App Store really doesn't make any money
Apple's making peanuts out of the app store, according to a financial analyst who says it's netted less than half a billion dollars since its launch two years ago.
Gene Munster of Piper Jaffray says Apple's claims to be running the store at more or less break even point are borne out by the data.
Munster seized on two figures given by Steve Jobs two weeks ago during his keynote address at the Apple Worldwide Developers Conference.
Jobs told developers that there had been five billion apps downloaded, generating $1 billion for developers.
Munster says that the implication of these figures is that the gross revenue for the app store is $1.4 billion. After the developers have taken their 70 percent cut, this leaves Apple with just $429 million.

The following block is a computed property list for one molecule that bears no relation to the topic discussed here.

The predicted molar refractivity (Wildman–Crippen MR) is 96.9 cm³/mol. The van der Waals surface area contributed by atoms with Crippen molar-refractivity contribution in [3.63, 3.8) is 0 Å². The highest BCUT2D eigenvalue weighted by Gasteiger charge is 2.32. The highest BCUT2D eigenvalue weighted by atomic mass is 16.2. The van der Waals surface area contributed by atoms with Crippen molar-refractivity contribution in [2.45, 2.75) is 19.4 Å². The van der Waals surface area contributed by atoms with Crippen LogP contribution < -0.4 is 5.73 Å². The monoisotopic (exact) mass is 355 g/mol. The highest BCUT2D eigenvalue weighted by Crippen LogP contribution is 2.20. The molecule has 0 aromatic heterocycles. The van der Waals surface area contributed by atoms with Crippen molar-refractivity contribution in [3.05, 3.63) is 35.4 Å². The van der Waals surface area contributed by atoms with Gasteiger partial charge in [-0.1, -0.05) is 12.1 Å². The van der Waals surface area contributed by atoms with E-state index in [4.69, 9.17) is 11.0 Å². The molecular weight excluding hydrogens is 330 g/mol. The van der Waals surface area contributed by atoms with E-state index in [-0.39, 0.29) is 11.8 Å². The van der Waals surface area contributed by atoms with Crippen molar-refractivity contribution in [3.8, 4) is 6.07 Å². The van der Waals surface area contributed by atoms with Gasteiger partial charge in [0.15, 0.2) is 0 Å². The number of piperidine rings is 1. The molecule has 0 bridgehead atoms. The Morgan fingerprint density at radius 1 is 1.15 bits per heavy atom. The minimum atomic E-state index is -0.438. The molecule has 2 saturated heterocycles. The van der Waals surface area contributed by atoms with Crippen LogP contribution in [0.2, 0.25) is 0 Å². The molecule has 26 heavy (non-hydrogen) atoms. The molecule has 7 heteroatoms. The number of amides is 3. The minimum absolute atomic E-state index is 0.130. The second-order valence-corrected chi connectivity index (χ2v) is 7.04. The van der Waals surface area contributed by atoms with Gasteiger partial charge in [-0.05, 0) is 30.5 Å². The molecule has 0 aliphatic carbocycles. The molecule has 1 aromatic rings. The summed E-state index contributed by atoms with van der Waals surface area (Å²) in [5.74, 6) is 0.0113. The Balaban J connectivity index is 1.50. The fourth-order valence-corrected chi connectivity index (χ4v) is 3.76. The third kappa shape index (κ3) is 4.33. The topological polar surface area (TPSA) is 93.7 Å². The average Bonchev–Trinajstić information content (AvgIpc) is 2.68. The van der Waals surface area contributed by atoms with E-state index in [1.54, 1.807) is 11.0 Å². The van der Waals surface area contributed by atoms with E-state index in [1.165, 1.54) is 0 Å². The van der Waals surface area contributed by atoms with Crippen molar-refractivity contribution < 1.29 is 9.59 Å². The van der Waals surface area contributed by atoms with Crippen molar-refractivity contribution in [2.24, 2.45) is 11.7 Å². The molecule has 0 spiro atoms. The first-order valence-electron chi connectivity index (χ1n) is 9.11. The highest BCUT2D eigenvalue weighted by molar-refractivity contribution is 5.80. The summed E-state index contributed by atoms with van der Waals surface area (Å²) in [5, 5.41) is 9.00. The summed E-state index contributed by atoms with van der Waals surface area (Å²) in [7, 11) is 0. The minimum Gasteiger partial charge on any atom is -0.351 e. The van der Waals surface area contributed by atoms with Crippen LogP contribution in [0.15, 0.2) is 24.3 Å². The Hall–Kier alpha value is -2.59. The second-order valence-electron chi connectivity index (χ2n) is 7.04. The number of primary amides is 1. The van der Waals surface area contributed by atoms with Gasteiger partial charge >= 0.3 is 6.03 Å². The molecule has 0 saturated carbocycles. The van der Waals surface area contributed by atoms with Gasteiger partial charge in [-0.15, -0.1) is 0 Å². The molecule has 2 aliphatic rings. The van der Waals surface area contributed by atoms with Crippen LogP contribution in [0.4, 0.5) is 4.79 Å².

With around 81 percent of apps being free, says Munster, this is hardly surprising - especially as the paid apps have an average selling price of just $1.49.
The company's gross margin - after developers and credit card companies have taken their cut - is nevertheless around 44 percent.
These figures mean that the App Store is pretty peripheral to the company's overall business. Given that the company's generated $33.7 billion since the App Store launched, it shows the store contributing just one percent of the company's bottom line.
The implication is that the App Store is something of a loss-leader for Apple, driving the sale of the company's rather more lucrative hardware.
"We see a virtuous cycle of Apple's robust app ecosystem adding features and functionality to the iOS devices, which drives sales, which makes the ecosystem more robust, which encourages more developers to write apps, and the cycle repeats itself," he says.
With iPad apps rather more expensive, Munster says he expects to see the figures improve.